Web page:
These nonograms are often black and white, describing a binary image, but they can also be colored. If colored, the number clues are also colored to indicate the color of the squares. In such crossword two differently colored numbers may have a space in between them. For example, a black four followed by a red two could mean four black boxes, some empty spaces, and two red boxes, or it could simply mean four black boxes followed immediately by two red ones.

Japanese nonograms have no theoretical limits on size, and are not restricted to square layouts.

Japanese crosswords, also known as nonogram, hanjie, griddlers, picross, crucipixel, edel, figurepic, grafilogika, japanilaiset, karala!, kare, logicolor, logigraphe, oekaki, oekaki-mate, pic-a-pix, pikurosu, ristikot, shchor, square, tsunami, uftor or paint by numbers crosswords, started appearing in Japanese puzzle magazines. Non Ishida published three picture grid crosswords in 1988 in Japan under the name of "Window Art Puzzles". Subsequently in 1990, James Dalgety in the UK invented the name Nonograms after Non Ishida, and The Sunday Telegraph started publishing them on a weekly basis.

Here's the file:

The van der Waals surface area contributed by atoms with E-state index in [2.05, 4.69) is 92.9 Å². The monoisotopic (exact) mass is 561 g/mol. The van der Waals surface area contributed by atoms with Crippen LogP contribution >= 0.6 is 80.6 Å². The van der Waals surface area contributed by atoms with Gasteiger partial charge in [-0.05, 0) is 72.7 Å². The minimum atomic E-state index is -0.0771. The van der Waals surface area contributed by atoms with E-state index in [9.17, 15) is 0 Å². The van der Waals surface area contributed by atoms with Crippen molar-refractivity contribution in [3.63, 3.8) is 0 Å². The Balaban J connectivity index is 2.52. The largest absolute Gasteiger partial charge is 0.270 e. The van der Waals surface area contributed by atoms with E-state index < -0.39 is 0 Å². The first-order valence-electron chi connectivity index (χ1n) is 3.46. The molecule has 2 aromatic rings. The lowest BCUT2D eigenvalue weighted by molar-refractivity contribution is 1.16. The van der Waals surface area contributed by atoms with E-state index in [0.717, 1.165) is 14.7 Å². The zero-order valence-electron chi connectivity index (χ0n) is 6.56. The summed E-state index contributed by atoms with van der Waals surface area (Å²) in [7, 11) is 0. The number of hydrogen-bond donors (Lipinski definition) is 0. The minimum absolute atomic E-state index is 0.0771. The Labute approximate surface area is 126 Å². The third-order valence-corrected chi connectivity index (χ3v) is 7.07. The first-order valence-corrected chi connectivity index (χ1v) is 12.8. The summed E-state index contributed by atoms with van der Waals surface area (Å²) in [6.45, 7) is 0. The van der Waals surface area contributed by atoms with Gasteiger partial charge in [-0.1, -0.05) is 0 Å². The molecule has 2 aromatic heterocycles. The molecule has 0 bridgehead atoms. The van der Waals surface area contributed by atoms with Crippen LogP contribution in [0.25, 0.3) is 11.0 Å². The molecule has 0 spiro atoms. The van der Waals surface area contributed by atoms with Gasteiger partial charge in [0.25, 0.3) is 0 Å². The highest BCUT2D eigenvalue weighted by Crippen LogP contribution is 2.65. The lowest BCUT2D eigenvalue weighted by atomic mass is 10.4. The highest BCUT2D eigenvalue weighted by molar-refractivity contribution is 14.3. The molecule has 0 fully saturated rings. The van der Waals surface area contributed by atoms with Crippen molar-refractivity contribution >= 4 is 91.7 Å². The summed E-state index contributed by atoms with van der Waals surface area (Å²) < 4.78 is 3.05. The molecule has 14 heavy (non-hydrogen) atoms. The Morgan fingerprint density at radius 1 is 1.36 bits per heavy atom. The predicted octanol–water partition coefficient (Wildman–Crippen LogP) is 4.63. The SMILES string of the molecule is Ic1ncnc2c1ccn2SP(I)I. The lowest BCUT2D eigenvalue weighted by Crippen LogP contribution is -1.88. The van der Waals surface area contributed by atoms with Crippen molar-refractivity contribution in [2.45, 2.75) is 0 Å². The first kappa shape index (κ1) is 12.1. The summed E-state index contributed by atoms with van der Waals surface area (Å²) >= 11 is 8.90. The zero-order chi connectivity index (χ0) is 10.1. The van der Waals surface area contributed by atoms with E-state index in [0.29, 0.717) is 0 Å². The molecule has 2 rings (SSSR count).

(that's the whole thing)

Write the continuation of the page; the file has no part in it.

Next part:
Recent changes:
Improved hints

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User reviews of CrossMe
Ergonomie à revoir. Je trouve gênant que le swipe déplace la grille, au lieu de colorier les cases. Sinon, il est très joli.
May 25, 2012
Android Market Comments
A Google User
10 hours ago
For the true witted For all of you that say it's impossible or have to guess, you clearly are not smart enough to play this game...there's always a play, different ways to approach a puzzle when stuck...download a word search if you want an easy puzzle game
A Google User
14 hours ago
Best! tried other similar games but nothing compares! the best!
A Google User
16 hours ago
Well, hints are absolutely useless for me.
A Google User
17 hours ago
Great Fun Works great on Galaxy note 2014
A Google User
17 hours ago
Some are impossible Some puzzles require guessing. Others literally have more than one solution. Granted any solution "wins", but then the resulting image is broken. There are online tools to solve nonograms. I wish app developers would make sure their puzzles were possible before putting them in an app.